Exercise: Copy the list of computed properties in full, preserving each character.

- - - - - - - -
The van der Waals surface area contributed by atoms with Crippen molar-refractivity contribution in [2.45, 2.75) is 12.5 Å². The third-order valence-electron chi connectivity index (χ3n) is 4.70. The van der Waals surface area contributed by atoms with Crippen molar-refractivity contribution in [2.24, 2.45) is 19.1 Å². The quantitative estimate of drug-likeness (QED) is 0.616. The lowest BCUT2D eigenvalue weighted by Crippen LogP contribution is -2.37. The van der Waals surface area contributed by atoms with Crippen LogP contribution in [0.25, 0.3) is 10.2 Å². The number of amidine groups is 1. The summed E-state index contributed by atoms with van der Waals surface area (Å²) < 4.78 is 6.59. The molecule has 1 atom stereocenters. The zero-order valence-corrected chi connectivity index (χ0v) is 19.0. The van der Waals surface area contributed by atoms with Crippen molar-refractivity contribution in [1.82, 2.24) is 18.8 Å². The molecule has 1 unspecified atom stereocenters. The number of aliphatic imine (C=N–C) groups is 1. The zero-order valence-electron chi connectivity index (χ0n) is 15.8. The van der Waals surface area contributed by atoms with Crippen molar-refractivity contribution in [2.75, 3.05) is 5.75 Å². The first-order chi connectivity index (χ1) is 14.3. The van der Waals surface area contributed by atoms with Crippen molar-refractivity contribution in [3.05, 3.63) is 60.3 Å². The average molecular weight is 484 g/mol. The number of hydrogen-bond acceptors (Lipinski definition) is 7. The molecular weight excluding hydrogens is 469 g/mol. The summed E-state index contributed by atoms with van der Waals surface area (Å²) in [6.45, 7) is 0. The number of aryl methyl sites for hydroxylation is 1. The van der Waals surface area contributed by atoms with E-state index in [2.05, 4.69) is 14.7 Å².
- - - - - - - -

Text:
The van der Waals surface area contributed by atoms with Crippen molar-refractivity contribution in [2.45, 2.75) is 12.5 Å². The third-order valence-electron chi connectivity index (χ3n) is 4.70. The van der Waals surface area contributed by atoms with Crippen molar-refractivity contribution in [2.24, 2.45) is 19.1 Å². The quantitative estimate of drug-likeness (QED) is 0.616. The lowest BCUT2D eigenvalue weighted by Crippen LogP contribution is -2.37. The van der Waals surface area contributed by atoms with Crippen LogP contribution in [0.25, 0.3) is 10.2 Å². The number of amidine groups is 1. The summed E-state index contributed by atoms with van der Waals surface area (Å²) < 4.78 is 6.59. The molecule has 1 atom stereocenters. The zero-order valence-corrected chi connectivity index (χ0v) is 19.0. The van der Waals surface area contributed by atoms with Crippen molar-refractivity contribution in [1.82, 2.24) is 18.8 Å². The molecule has 1 unspecified atom stereocenters. The number of aliphatic imine (C=N–C) groups is 1. The zero-order valence-electron chi connectivity index (χ0n) is 15.8. The van der Waals surface area contributed by atoms with Crippen molar-refractivity contribution in [2.75, 3.05) is 5.75 Å². The first-order chi connectivity index (χ1) is 14.3. The van der Waals surface area contributed by atoms with Crippen molar-refractivity contribution in [3.05, 3.63) is 60.3 Å². The average molecular weight is 484 g/mol. The number of hydrogen-bond acceptors (Lipinski definition) is 7. The molecular weight excluding hydrogens is 469 g/mol. The summed E-state index contributed by atoms with van der Waals surface area (Å²) in [6.45, 7) is 0. The number of aryl methyl sites for hydroxylation is 1. The van der Waals surface area contributed by atoms with E-state index in [2.05, 4.69) is 14.7 Å².